Can encephalocele go undiagnosed?

Yes, small encephalocele openings in the skull may go undiagnosed. These usually happen near your baby’s nose or forehead. Small encephalocele openings don’t usually cause symptoms that affect your newborn or complications that affect them as they grow.

Management and Treatment

How is encephalocele treated?

Treatment for encephalocele is surgery to repair the skull and remove brain tissue that grew outside of the skull. Often, the portion of the brain that’s outside of the skull isn’t functional and can be removed. When the opening is small, sometimes, the brain can be gently moved back into the skull before a surgeon repairs the skull.

Treatment usually happens shortly after birth or within the first few months to a year, depending on the size, location and effects the condition has on your baby.

Children usually need more than one surgery to treat this condition. Surgery can also treat facial growth irregularities and hydrocephalus.

As your child grows, they may need additional support to treat associated conditions like:

  • Special education programs in school.
  • Medications for seizures.
  • Glasses for vision problems.

Are there side effects of the treatment?

Each surgery comes with possible side effects. Your baby’s care team is highly trained to prevent or reduce your child’s risk of complications during and after surgery.

Risks include:

  • Infection.
  • Spinal fluid leak.
  • Bleeding.

When the opening is larger and involves more brain tissue, there’s a higher risk of neurological issues.

Talk to your child’s healthcare provider about the side effects of treatment before it begins.


Can encephalocele be prevented?

There’s no known way to prevent encephalocele. You can reduce your risk of having a child with a neural tube defect by getting plenty of folic acid.

Talk to your healthcare provider before you plan on becoming pregnant. They may recommend you take 400 mcg of folic acid daily, even if you don’t plan to get pregnant right away. Neural tube defects (NTDs) happen in the first month of pregnancy. This is often before you even know you’re pregnant, which is why it’s essential to start taking folic acid early.

In addition, let your healthcare provider know if you have a family history of NTDs or if you had a child with an NTD. Your provider can help you prevent future NTDs.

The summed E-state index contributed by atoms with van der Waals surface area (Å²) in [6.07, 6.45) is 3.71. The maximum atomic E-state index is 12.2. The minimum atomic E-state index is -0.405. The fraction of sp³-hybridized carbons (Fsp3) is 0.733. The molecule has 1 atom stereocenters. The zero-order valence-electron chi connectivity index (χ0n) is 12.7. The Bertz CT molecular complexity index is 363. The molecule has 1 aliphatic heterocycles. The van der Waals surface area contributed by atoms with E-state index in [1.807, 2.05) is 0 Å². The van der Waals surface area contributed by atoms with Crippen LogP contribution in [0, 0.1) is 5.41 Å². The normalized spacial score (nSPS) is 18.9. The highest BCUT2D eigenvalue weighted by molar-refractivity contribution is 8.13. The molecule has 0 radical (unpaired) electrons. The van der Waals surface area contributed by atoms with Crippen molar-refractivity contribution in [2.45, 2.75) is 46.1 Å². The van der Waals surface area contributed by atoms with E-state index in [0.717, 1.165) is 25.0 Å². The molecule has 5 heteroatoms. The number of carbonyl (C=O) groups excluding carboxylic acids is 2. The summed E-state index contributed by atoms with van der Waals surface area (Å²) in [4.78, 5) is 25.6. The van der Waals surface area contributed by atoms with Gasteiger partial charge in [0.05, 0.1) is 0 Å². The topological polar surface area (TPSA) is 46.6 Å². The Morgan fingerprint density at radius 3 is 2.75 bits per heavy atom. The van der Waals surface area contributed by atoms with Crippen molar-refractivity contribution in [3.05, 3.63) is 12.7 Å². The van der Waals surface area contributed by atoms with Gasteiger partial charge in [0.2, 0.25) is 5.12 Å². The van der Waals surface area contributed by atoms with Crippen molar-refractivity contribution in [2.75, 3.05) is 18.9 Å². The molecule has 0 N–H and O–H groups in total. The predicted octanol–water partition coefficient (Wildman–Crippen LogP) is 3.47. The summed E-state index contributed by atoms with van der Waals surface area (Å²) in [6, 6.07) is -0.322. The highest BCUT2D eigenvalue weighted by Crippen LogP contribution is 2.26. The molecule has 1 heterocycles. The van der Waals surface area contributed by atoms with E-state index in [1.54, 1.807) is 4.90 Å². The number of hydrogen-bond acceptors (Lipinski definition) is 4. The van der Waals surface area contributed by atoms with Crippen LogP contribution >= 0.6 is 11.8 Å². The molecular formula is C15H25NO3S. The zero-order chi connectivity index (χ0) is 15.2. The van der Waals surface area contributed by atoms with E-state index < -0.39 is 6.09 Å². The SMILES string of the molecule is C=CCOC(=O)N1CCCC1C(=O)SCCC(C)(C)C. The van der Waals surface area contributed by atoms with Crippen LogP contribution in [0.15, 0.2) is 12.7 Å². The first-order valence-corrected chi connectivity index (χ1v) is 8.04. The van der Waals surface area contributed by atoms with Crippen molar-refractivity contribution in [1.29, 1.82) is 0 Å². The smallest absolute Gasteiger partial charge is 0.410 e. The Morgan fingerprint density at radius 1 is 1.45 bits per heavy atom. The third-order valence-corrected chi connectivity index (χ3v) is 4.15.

Outlook / Prognosis

Can babies survive encephalocele?

Yes, babies can survive encephalocele. Treatment with surgery to repair the skull can help them survive. Babies with large skull openings may have more symptoms and complications than babies with smaller openings. This increases their risk of life-threatening outcomes or a shorter life expectancy.

Studies found that newborns with skull openings near the front of their heads have a better outcome than babies with openings in the back of their heads.

What is the mortality rate of encephalocele?

The U.S. Centers for Disease Control and Prevention (CDC) estimates the mortality (death) rate for large encephalocele is 45%. That means that the survival rate is 55%. The risk of life-threatening complications increases due to the size and location of the skull opening and the overall health of your baby at birth.

Living With

When should I see a healthcare provider?

If you’re planning to become pregnant, talk with a healthcare provider about preconception counseling. They can help you maintain good health to lower your risk of having a child with a birth defect.

What questions should I ask my healthcare provider?

  • Where is the skull opening on my newborn?
  • Does my child need surgery?
  • What are the side effects of surgery?
  • How do I take care of my child after surgery?
  • What complications should I look out for?
  • What do I do if my child misses developmental milestones for their age?

A note from Cleveland Clinic

Having a child with encephalocele can be an emotional journey. You may feel stressed, overwhelmed or helpless while your newborn receives treatment to repair their skull. Your baby may need to stay in the hospital after their surgery so their care team can monitor their recovery. During this time, surround yourself with family and friends who can offer support when you need it most.

Many people find comfort in speaking with a mental health professional, especially if you face an unexpected loss. Complications from encephalocele can affect your child as they grow. Stay up-to-date on wellness visits with your child’s healthcare provider. They’ll monitor your child’s growth to make sure they meet developmental milestones for their age and are healing as expected.

Medically Reviewed

Last reviewed on 11/01/2023.